Gone are the days of dusty desk cubicles, tapping away in isolation under the harsh glare of strip lighting or clock-watching in a soulless meeting room as the hours tick by. With more and more businesses pursuing an ‘agile’ way of working, workspaces have to follow suit to support this new era of flexible working, with dynamic new layouts that foster creativity and collaboration.
This is even truer now as hybrid working arrangements become the new norm post-pandemic. Workers want to dip in and out of a space that makes their working hours fun and inspiring while supporting their professional objectives.
“The world of work has changed enormously in the last two years, as organisations start to realise the opportunities that are emerging due to hybrid working,” Sean Wilcock, Associate Director of architect firm Davenport Campbell, tells The CEO Magazine. “We are coming out of the dark and starting to figure out how we can all work better together.”
It’s a change that is perhaps long overdue. Even before the pandemic burst onto the scene, changing the way we work ostensibly forever, companies were wasting vast sums on office space that wasn’t being properly used. As far back as 2017, a study by Philips Lighting estimated that businesses across the globe were squandering up to US$1.5 trillion in wasted office space, financial losses and a carbon footprint that could be reduced through a process of renovation and tech upgrades.
The Agile Refit
The beauty of an agile workspace lies in its offer of choice, control and flexibility. Featuring open-plan workspaces, breakout areas, quiet zones and touchdown areas, they make any style of work possible. Whether you feel like brainstorming, need to have a more private meeting or simply want to get your head down in peace, there is a space for you. By empowering employees in this way, companies are letting them decide how they work best, enhancing productivity and satisfaction – great news for everyone.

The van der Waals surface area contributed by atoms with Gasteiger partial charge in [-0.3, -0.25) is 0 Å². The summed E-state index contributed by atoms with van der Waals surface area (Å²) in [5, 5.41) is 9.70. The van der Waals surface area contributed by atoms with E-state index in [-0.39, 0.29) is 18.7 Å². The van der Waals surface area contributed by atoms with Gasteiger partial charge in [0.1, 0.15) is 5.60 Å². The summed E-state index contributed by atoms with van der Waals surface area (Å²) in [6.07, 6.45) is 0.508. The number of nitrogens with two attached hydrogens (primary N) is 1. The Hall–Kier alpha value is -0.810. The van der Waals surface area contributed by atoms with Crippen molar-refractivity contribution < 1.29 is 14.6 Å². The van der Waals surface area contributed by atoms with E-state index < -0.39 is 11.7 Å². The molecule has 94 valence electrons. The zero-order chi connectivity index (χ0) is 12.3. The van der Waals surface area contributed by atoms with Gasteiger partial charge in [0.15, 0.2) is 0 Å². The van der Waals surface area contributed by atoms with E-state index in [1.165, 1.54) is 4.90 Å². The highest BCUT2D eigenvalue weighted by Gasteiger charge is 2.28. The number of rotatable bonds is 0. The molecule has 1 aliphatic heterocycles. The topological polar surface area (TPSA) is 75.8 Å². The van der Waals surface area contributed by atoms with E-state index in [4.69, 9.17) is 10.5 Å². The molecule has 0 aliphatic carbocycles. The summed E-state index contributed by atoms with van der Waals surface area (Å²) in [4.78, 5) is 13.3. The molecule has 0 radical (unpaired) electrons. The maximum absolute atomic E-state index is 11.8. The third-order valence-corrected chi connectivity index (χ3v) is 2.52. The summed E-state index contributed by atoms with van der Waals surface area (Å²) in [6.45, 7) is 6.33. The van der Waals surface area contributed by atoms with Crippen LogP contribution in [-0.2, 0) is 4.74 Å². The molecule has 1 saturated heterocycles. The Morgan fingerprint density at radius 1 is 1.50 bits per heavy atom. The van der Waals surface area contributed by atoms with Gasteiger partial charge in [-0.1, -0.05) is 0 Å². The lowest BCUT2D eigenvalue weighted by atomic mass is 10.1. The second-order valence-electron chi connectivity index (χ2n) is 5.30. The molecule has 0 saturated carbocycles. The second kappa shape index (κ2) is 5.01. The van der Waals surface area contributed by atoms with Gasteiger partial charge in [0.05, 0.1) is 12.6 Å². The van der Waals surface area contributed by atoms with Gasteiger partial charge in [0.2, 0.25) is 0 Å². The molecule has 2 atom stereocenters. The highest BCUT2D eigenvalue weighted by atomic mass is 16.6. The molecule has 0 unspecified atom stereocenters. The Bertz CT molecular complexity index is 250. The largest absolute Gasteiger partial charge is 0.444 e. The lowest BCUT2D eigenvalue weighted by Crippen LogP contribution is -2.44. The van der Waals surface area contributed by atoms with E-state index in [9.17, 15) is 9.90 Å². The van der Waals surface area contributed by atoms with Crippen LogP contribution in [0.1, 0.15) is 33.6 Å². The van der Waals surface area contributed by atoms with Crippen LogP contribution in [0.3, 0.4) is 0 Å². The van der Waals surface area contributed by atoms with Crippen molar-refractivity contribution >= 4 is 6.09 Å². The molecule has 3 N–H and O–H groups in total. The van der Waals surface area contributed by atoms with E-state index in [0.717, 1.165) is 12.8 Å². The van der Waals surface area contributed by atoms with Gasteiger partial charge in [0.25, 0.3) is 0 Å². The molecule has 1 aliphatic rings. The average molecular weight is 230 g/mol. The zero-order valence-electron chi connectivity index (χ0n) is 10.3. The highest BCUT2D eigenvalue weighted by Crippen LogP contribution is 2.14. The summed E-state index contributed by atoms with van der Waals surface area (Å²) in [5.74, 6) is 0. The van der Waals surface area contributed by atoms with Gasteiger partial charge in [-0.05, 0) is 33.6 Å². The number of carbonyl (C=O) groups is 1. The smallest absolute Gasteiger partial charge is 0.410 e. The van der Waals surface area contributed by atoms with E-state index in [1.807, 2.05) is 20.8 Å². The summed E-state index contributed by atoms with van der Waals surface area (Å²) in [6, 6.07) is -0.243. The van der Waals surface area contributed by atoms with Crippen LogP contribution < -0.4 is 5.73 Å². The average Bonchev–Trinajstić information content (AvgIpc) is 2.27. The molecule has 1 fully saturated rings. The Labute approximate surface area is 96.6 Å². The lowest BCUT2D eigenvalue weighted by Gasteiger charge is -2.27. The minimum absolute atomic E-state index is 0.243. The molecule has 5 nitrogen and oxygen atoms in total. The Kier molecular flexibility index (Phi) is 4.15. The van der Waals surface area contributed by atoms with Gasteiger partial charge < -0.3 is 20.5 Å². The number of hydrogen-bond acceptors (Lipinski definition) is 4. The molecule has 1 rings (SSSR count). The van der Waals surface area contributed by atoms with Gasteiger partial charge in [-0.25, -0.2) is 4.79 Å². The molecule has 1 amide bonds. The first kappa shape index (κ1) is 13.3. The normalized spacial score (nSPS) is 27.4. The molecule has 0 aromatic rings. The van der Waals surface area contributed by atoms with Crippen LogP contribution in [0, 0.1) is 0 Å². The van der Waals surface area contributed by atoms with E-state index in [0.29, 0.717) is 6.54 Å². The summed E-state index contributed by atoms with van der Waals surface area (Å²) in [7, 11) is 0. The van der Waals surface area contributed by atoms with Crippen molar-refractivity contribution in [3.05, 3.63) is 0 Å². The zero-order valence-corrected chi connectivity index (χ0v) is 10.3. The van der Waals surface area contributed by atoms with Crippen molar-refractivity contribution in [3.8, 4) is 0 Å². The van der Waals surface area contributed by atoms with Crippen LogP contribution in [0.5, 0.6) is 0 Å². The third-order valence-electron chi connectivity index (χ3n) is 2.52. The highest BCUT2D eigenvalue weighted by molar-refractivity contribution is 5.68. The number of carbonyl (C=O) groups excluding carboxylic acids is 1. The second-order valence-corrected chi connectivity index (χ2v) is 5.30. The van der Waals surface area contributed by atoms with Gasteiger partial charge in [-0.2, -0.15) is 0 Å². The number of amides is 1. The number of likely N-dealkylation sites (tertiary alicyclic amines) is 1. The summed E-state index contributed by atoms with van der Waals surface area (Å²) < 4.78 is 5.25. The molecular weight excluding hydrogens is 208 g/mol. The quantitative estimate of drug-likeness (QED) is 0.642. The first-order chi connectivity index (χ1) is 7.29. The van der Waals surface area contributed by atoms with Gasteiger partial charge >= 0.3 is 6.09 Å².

“The more adaptive the workplace, the better we can deal with change; like a chameleon changing its colour to adapt to different environments,” Wilcock says. “As we adapt to change, the workplace needs to adapt as well. This needs to be achievable in a way that is easy to do and doesn’t cost of lot of money.”
“The more adaptive the workplace, the better we can deal with change; like a chameleon changing its colour to adapt to different environments.” – Sean Wilcock
These are all factors that inspired the firm’s collaboration with Australian property firm Mirvac to create a new “adaptive workspace”, which it unveiled in Sydney earlier this year, with Mirvac’s General Manager of Strategy and Customer Paul Edwards insisting an “urgent change” was needed. With many team members opting to split their time between the office and home, the “human-centric” nature of the office had to be emphasised.
“Since COVID-19, we have seen hybrid and flexible work become the new normal, and Mirvac recognised the need to adapt our workplace design and developments to accommodate these new, emerging styles and typologies of work,” he explains.
“The role of the office has never been more vital; it should operate as a space that entices, energises and enables people to do their best. The new era office needs to facilitate a culture of connection, collaboration, business productivity, innovation and learning – all things that are best done in a physical environment.”
A Working Space